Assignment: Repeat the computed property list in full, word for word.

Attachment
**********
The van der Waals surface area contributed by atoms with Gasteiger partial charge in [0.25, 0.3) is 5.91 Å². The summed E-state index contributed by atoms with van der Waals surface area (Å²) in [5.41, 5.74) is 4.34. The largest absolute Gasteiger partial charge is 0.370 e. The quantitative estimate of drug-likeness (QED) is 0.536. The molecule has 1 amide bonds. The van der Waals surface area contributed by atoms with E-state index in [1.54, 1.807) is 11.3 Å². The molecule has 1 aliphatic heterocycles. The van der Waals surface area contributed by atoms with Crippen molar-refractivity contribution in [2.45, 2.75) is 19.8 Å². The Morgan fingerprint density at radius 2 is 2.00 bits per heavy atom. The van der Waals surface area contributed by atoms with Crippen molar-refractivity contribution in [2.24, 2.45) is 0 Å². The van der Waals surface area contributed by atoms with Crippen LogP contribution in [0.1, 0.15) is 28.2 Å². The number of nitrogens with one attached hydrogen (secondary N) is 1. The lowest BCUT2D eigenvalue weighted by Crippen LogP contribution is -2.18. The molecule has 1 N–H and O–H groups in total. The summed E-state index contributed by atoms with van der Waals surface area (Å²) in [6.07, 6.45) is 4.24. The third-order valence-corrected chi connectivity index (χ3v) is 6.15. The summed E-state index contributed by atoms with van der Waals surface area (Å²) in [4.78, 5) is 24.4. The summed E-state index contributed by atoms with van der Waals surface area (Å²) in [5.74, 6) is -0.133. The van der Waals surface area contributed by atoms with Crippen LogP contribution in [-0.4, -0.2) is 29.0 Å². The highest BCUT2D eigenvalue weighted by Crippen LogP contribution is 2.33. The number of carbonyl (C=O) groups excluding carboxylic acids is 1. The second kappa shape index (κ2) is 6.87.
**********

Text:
The van der Waals surface area contributed by atoms with Gasteiger partial charge in [0.25, 0.3) is 5.91 Å². The summed E-state index contributed by atoms with van der Waals surface area (Å²) in [5.41, 5.74) is 4.34. The largest absolute Gasteiger partial charge is 0.370 e. The quantitative estimate of drug-likeness (QED) is 0.536. The molecule has 1 amide bonds. The van der Waals surface area contributed by atoms with E-state index in [1.54, 1.807) is 11.3 Å². The molecule has 1 aliphatic heterocycles. The van der Waals surface area contributed by atoms with Crippen molar-refractivity contribution in [2.45, 2.75) is 19.8 Å². The Morgan fingerprint density at radius 2 is 2.00 bits per heavy atom. The van der Waals surface area contributed by atoms with Crippen molar-refractivity contribution in [2.24, 2.45) is 0 Å². The van der Waals surface area contributed by atoms with Crippen LogP contribution in [0.1, 0.15) is 28.2 Å². The number of nitrogens with one attached hydrogen (secondary N) is 1. The lowest BCUT2D eigenvalue weighted by Crippen LogP contribution is -2.18. The molecule has 1 N–H and O–H groups in total. The summed E-state index contributed by atoms with van der Waals surface area (Å²) in [6.07, 6.45) is 4.24. The third-order valence-corrected chi connectivity index (χ3v) is 6.15. The summed E-state index contributed by atoms with van der Waals surface area (Å²) in [4.78, 5) is 24.4. The summed E-state index contributed by atoms with van der Waals surface area (Å²) in [5.74, 6) is -0.133. The van der Waals surface area contributed by atoms with Crippen LogP contribution in [-0.4, -0.2) is 29.0 Å². The highest BCUT2D eigenvalue weighted by Crippen LogP contribution is 2.33. The number of carbonyl (C=O) groups excluding carboxylic acids is 1. The second kappa shape index (κ2) is 6.87.